I have some dim idea why I love these little characters so much because they were the first gulls I learned to distinguish out of the group which I had always just seen as “seagulls”. I was puzzled enough by their red legs and beaks with black tips to get a bird book and find out what they were called. That was years ago and so now I know they’re black headed gulls – which caused a many a problem because it turned out they were only truly black headed in the summer. But they turn up here most winters; sometimes they stay and sometimes they go on somewhere else, and since I first noticed them I’ve learned a good deal more about them, but I love their delicate flight; the way they make the herring gulls and lesser black backed gulls who also live here look a bit lumpy – and, they’re here at the moment. These two were on the river bank immediately below the church where we often see peregrines – there was one there today. This isn’t unusual, we also saw wagtails, robins, blackbirds, pigeons, moorhen, mute swans and a lone Canada goose. The heron has been missing for a couple of days but he’ll show up again in one of his favourite haunts.
It was here on this walk that I learned to separate the ragworts; to find pellitory of the wall and half a dozen other medicinal herbs growing wild; here I noticed winter heliotrope and not – as I first thought – coltsfoot. Here too the wild lettuce that doesn’t look the least bit like the stuff on your plate. We do the same walk pretty well every day; come rain or shine. It’s about 8 Km which gets us over the 10,000 step line and passes a couple of local shops that we use. That means that we walk around 10 kilometers most days and it’s not in the least boring because it’s never the same two days running.
If I was trying to make it sound a bit posh I’d call it a transect – an ecological technique that helps us to understand an environment by walking the same path as regularly as possible and recording what you find there. It takes a while but eventually you kind of make friends with it, to recognise the old stagers and the newcomers and to rehearse their names so often that they stick in your mind. Depending on the season we could focus on birds or plants; insects (not too sharp on those) or butterflies and if anything the walk becomes more interesting each time we do it. Naturally there are other walks in much sexier places where we can marvel (gawp?) at five star rarities but there’s nothing in the world to beat finding one of them in a dark corner of a familiar place. We know the proper names of some of the fishes that congregate near the surface of the water in the summer, we watch the river in spate and at its lowest time in a dry summer. There are things we’d love to see – like otters – and I’m sure one day we will. The local natural history society – there’s a link on this page – runs a great facebook group where we can see things we’ve never seen ourselves and check out an identification with some hardcore experts if need be.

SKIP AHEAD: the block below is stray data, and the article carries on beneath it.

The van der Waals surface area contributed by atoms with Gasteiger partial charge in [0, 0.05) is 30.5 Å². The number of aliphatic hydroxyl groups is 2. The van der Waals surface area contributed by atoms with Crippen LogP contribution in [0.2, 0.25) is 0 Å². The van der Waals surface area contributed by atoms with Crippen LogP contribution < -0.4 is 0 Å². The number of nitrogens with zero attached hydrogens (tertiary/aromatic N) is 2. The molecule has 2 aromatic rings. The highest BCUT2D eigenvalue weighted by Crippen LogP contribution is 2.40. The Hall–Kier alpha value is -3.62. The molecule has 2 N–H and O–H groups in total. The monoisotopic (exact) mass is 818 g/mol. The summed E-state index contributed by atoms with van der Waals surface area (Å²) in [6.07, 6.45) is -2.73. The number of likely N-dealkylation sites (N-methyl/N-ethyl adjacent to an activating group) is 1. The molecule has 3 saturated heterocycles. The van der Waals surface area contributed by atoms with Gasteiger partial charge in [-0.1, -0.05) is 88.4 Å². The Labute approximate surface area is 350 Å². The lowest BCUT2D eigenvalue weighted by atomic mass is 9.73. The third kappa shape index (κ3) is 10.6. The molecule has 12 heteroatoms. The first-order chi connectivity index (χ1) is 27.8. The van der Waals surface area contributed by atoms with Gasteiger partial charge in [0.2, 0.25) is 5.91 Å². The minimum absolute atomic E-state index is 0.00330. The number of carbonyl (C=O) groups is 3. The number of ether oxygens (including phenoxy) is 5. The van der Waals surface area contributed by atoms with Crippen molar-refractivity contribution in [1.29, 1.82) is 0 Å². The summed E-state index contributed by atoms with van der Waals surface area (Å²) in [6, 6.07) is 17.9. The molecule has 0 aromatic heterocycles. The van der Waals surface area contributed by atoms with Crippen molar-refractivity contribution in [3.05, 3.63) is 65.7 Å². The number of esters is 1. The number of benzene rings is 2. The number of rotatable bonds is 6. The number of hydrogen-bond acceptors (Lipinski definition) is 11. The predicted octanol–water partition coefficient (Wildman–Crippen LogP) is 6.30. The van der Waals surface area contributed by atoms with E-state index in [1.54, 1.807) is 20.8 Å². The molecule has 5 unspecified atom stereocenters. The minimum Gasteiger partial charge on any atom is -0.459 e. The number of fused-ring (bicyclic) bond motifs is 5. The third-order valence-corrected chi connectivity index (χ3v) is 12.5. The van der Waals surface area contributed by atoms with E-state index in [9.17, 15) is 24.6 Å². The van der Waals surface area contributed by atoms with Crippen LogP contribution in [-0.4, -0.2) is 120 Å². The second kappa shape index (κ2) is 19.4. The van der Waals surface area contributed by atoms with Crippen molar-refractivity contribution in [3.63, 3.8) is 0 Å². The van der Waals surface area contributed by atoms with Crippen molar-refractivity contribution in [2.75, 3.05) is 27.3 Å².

Walking is the most tremendous activity when you want to think. Our days are pretty standard; two hours of walking, three quarters of an hour of weights, two or three hours of writing and the rest on the allotment, cooking, eating and reading. When I write it down it looks almost monastic and yet it doesn’t feel that way. Walking grounds us, gives us a couple of hours when we can talk or be quiet and where we can find a perspective on the troubles and worries of life, and it provides me with an endless source of reflection – much of which finds its way on to the blog.
Nietzsche, Rousseau, Thoreau, Santayana and a host of deep ecologists, poets, writers and pilgrims have all found comfort and inspiration in walking, so I reckon the evidence is in. I’ve always kept notebooks and sometimes the notebooks became journals and they’ve been the most important source of inspiration for me. So often, reading back on an everyday, common experience can suddenly flood it with light – “oh so that’s what was going on”. A walk can be an almost symphonic experience that might one moment be prayer, or contemplation, or remembering, or just filled with wonder and delight or perhaps a simmering grouse, or an anger that’s needing to be dealt with. Let them come, and let them go. And that’s not to mention the fresh air, occasional sunshine and the natural history waiting to be recorded.
It’s November, almost official winter and yet today we saw herb Robert in flower, winter heliotrope with its odd perfume, so difficult to describe; nipplewort; a couple of vagrant marigolds on the canal bank and the initial rosettes of a dozen pathside herbs that look lovely even as they are. It’s so easy to be sniffy about ragwort but really, its leaves are lovely in their prime condition.
Sitting on my desk at the moment is a piece of lichen that I picked up last year. If I sprayed it with water it would come back to life, and under the microscope it becomes a miniature world; a kelp forest an inch across. There are bits of dried grass and a pencil sharpener; with all the books and apparatus I need to continue the walk in my head later. It’s so much bigger and richer than just boring old exercise; making up the 10,000 steps. Oh yes, walking is good – good for the legs, good for the mind, good for the spirit too. It takes some ordinary – you might say thin – time of course, but renders it thick, rich and deep like good soil. Sure you might add the biochemical changes and dismiss it all as so much dopamine and you’re free to do just that; but I prefer to think of each walk as another voyage of the Potwell Inn Beagle.
*If you want to explore the philosophy and history of walking rather than read books about routes you might like to look at Rebecca Solnit’s “Wanderlust”. I thought it was a superb book when I first read it and I’d recommend it without hesitation.